I’m tired. Too many publications have released definitive lists of “the greatest sports films of all time” that always include the same films that share similar problematic tropes: disrespectful treatment of women, racism, and other forms of bigotry. The genre itself does not reflect the real diversity that exists within the realm of sports. It’s time to look beyond films like Hoosiers, Any Given Sunday, and The Blind Side.
That being said, the following eight films have subverted these troubling themes.
1. Hoop Dreams (1994)
Don’t stop reading just because the film at the top of my list is a documentary. I’ll get to the fiction in a moment; but first you should know that this documentary is not just a great sports film, it is one of the greatest films of all time. Even if you’re not a Chicago native like me, Hoop Dreams connects with all audiences. Set against the backdrop of the Windy City’s best and worst circumstances, Hoop Dreams captures the years-long journey of Arthur Agee and William Gates — two ambitious boys who hope to make it to the NBA one day. The film is as much about family and adolescence as it is about basketball, highlighting what sports are all about: intersectionality and the ability to reflect the world around us.
I also bought a Bulls starter jacket just because William Gates rocked one outside of a corner store early in the movie.
2. Love & Basketball (2000)
Written and directed by female auteur Gina Prince-Blythewood and starring the romantic comedy icon Sanaa Lathan, Love & Basketball was released only four years after the establishment of the WNBA. The depictions of women’s basketball — as a sport and culture, privately and publicly — are sharply accurate. We see Monica Wright (Lathan) grow and shape herself as a young woman through the lens of basketball, something that audiences had never seen before at the time of Love & Basketball’s release. Moreover, the soundtrack elevates the film to sky-high success, featuring artists like Zapp & Roger and Maxwell. The best part about this film, though, is that Omar Epps’ portrayal of Quincy McCall, Monica’s love-interest, is the least interesting contribution to the story. If anything, he is a solid depiction of what misogyny in the sports world looks like when confronted by a talented female athlete.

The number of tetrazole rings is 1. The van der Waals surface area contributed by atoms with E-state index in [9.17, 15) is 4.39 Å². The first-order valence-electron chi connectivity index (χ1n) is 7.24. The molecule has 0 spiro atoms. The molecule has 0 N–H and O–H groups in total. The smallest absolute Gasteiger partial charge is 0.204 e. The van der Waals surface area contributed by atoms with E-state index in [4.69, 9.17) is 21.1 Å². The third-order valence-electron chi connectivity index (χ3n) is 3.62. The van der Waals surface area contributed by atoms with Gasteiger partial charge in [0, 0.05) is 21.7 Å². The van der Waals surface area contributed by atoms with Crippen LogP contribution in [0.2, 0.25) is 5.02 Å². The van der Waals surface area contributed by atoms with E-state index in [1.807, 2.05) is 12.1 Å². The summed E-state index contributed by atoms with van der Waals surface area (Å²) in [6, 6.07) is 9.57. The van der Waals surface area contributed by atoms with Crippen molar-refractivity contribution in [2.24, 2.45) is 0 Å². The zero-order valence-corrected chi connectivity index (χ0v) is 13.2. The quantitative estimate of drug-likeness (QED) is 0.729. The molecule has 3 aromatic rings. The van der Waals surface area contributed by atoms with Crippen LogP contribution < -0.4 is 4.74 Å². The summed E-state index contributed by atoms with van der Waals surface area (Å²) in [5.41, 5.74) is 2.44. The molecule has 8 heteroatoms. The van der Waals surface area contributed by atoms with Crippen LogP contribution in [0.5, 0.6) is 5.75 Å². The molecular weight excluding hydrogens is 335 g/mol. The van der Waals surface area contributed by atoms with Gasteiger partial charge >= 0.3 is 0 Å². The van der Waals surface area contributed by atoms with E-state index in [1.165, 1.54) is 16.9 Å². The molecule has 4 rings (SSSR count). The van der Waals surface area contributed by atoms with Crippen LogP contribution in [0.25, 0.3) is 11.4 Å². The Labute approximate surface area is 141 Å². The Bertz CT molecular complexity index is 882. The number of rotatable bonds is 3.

3. The Sandlot (1993)
I watched this movie every Friday night after school when I was a kid. It shaped me in so many ways; it was a racially diverse account of little league baseball — sorry Bad News Bears — and its plot was poignantly realistic. Rather than relying on plot to carry the movie, the film is a quiet meditation on friendships between some of the most well-rounded, fascinating characters that I’ve ever seen on screen. Moreover, it really captures what it feels like to be obsessed beyond reason with baseball.
Plus, this movie features the first boy I ever had a crush on: Benny Rodriguez, star homerun hitter who played baseball with silent prowess. I found him downright chivalrous in The Sandlot and was prepared for him to sweep me off my feet.
4. Stick It (2006)
Jeff Bridges — yes, The Dude from The Big Lebowski — is a gymnastics coach for a group of young women who rebel against misogyny in women’s gymnastics competitions. What more is there to say?
5. Skate Kitchen (2018)
Maybe the least known film on this list, Skate Kitchen introduced the world to skateboarding from the rarely seen perspective of a young woman. Skateboarding, a male-dominated sport, is having a cultural revival right now, in part due to people of color and women — two groups previously shut out by the skateboarding community. Skate Kitchen is a subtle look into the life of a teen who wants to find a crew of female skaters to glide through the streets of New York City with. There is hardly a concrete plot to follow; rather, Skate Kitchen focuses primarily on exploring the complexity and closeness of adolescent female friendships in a patriarchal space.
6. A League of Their Own (1992)
This is a movie about professional baseball players in 1943, and there’s only one central male character. One. And it’s Tom Hanks, a national treasure. But A League of Their Own is a look into a very real, but forgotten, aspect of baseball history: when there was a women’s league. This movie has everything: a brunette Madonna, a quick-witted Rose O’Donnell, some mean fastballs, screaming home runs, and an intense face-off between rival sisters. This movie is everything that Field of Dreams and The Natural wish they could have accomplished.
7. Senna (2010)
This is a documentary about Brazilian F1 racing icon Ayrton Senna. I have never watched an F1 race in my life, and have no interest to watch one in the future — and yet, I still think this is one of the greatest films I have ever seen.
8. Creed (2015)
This Rocky sequel is better than all of the Rocky movies combined. Creed implements the same underdog plot as the original Rocky, but executes it better. Creed refrains from using overdramatic tropes, music, and other theatrics to move the story forward. It relies on raw boxing footage, smooth cinematography and the father–son relationship between Rocky Balboa (Sylvester Stallone) and protagonist Adonis Creed (Michael B. Jordan). The film also addresses the dangers of boxing and Rocky’s metaphorical reconciliation with the glorified portrayals of boxing in his previous films. He warns Adonis that his life is on the line when he is standing in the ring. Adonis’s love interest, Bianca (Tessa Thompson), is also a complex character in her own right and is fighting personal battles alongside Adonis. The soundtrack features a stacked list of artists, such as Future, Meek Mill, The Roots, 2Pac, and Nas.